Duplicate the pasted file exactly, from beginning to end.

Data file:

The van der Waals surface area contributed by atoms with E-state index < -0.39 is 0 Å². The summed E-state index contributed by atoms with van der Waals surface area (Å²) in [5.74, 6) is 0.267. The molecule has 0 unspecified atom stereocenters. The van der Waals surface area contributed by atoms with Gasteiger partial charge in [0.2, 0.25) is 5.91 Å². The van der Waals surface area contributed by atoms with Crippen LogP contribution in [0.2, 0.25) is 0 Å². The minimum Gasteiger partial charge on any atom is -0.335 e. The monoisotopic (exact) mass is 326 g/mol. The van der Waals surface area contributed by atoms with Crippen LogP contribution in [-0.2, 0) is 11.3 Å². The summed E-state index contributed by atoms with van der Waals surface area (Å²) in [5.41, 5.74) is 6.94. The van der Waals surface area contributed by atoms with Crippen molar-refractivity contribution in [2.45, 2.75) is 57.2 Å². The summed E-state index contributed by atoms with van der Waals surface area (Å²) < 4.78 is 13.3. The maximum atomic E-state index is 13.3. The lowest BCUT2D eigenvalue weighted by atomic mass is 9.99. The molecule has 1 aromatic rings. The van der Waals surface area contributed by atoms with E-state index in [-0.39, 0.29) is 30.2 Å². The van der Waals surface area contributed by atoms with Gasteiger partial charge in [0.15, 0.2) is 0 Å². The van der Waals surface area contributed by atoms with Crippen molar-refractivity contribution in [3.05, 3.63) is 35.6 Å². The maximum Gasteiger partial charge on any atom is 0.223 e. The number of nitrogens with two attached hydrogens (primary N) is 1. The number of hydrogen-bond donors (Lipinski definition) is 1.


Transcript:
The van der Waals surface area contributed by atoms with E-state index < -0.39 is 0 Å². The summed E-state index contributed by atoms with van der Waals surface area (Å²) in [5.74, 6) is 0.267. The molecule has 0 unspecified atom stereocenters. The van der Waals surface area contributed by atoms with Gasteiger partial charge in [0.2, 0.25) is 5.91 Å². The van der Waals surface area contributed by atoms with Crippen LogP contribution in [0.2, 0.25) is 0 Å². The minimum Gasteiger partial charge on any atom is -0.335 e. The monoisotopic (exact) mass is 326 g/mol. The van der Waals surface area contributed by atoms with Crippen LogP contribution in [-0.2, 0) is 11.3 Å². The summed E-state index contributed by atoms with van der Waals surface area (Å²) in [5.41, 5.74) is 6.94. The van der Waals surface area contributed by atoms with Crippen molar-refractivity contribution in [2.45, 2.75) is 57.2 Å². The summed E-state index contributed by atoms with van der Waals surface area (Å²) < 4.78 is 13.3. The maximum atomic E-state index is 13.3. The lowest BCUT2D eigenvalue weighted by atomic mass is 9.99. The molecule has 1 aromatic rings. The van der Waals surface area contributed by atoms with E-state index in [-0.39, 0.29) is 30.2 Å². The van der Waals surface area contributed by atoms with Gasteiger partial charge in [0.15, 0.2) is 0 Å². The van der Waals surface area contributed by atoms with Crippen molar-refractivity contribution in [3.05, 3.63) is 35.6 Å². The maximum Gasteiger partial charge on any atom is 0.223 e. The number of nitrogens with two attached hydrogens (primary N) is 1. The number of hydrogen-bond donors (Lipinski definition) is 1.